Brings back memories of the smell of Trix cereal served on a TV tray
Writer – Sholly Fisch
Artist – Dario Brizuela
Colorist: – Heroic Age
Letterer – Saida Temofonte
Cover Artist – Dario Brizeula
Assistant Editor – Jessica Chen
Editor – Kristy Quinn
Special Thanks to Leandro Corral
From a TV show I couldn't get into to one that I've watched so much that it might as well be part of my genetic make up.
Every Saturday. Without Fail!
I think it is near impossible for most kids these days to understand what it must have been like for us to have cartoons available to us only one day a week, for half a day at a time. Before advertisers learned to glom on with a 24 hour cycle of endlessly repeating product advertisements masquerading as children's cartoons. No one but us old folks remember.
But we remember it very well.
Everything from meticulously planning out our stratagem to maximize the "good" cartoon shows yet not waste one precious moment of TV time with empty air to the bloated feeling eating an entire box of sugar coated cereal would feel like that morning.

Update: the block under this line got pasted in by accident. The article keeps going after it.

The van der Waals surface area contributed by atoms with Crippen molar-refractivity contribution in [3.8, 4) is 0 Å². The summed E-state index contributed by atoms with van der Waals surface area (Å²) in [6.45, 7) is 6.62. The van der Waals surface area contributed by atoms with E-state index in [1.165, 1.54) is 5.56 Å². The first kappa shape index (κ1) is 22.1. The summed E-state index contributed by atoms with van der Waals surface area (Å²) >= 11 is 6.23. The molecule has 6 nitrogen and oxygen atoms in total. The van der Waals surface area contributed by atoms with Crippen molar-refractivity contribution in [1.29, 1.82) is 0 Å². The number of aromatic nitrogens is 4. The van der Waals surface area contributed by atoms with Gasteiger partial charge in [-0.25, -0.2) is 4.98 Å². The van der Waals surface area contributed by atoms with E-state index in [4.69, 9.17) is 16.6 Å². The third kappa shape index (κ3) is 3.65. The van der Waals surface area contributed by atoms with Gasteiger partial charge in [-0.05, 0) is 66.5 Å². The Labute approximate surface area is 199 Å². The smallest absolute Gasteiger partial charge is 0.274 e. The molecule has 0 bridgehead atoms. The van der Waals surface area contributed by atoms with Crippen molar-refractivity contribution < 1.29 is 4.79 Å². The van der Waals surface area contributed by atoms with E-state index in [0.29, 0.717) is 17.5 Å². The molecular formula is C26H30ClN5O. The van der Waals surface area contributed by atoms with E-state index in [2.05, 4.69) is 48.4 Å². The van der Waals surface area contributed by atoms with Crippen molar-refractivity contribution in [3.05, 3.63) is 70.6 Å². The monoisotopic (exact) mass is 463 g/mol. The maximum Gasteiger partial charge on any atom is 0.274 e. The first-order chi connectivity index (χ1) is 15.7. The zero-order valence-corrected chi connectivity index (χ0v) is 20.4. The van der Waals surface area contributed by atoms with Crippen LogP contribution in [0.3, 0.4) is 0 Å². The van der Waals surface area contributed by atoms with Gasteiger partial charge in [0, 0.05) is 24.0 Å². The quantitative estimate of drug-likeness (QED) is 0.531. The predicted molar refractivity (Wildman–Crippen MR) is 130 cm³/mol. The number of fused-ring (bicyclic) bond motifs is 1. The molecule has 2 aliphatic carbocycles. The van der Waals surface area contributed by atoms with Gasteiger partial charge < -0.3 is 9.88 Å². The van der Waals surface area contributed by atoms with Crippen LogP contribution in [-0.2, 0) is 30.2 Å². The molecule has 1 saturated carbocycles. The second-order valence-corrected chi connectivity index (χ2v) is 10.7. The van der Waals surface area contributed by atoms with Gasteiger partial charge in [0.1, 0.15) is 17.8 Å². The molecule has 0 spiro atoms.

Scooby-Doo was a staple of that era. He was literally one of the best shows of that time period. Right up there with the Bugs Bunny and Road Runner Hour, we all watched Scooby. He was the "Masterpiece Theater" to all the goofy sitcom clutter of most mornings. I loved none of his shows more than The New Scooby-Doo Movies, the second series in the chronology.
By this point the formula had been knocked off so many times you could no longer count the number of crime-solving, mystery loving teens and their adorable non-human sidekicks. However the NSDM had guest star power going for it. Everyone from actual cast members of other cartoons like Josie and the Pussycats, Batman and Robin, and Speed Buggy, to animated versions of comedy troops like Laurel and Hardy, the Three Stooges, The Addams Family, and the Harlem Globetrotters, to ACTUAL entertainers like Don Knotts, Davy Jones, Sandy Duncan, Phyllis Diller, Jonathan Winters, Tim Conway, Momma Cass, Don Adams, and Sonny and Cher.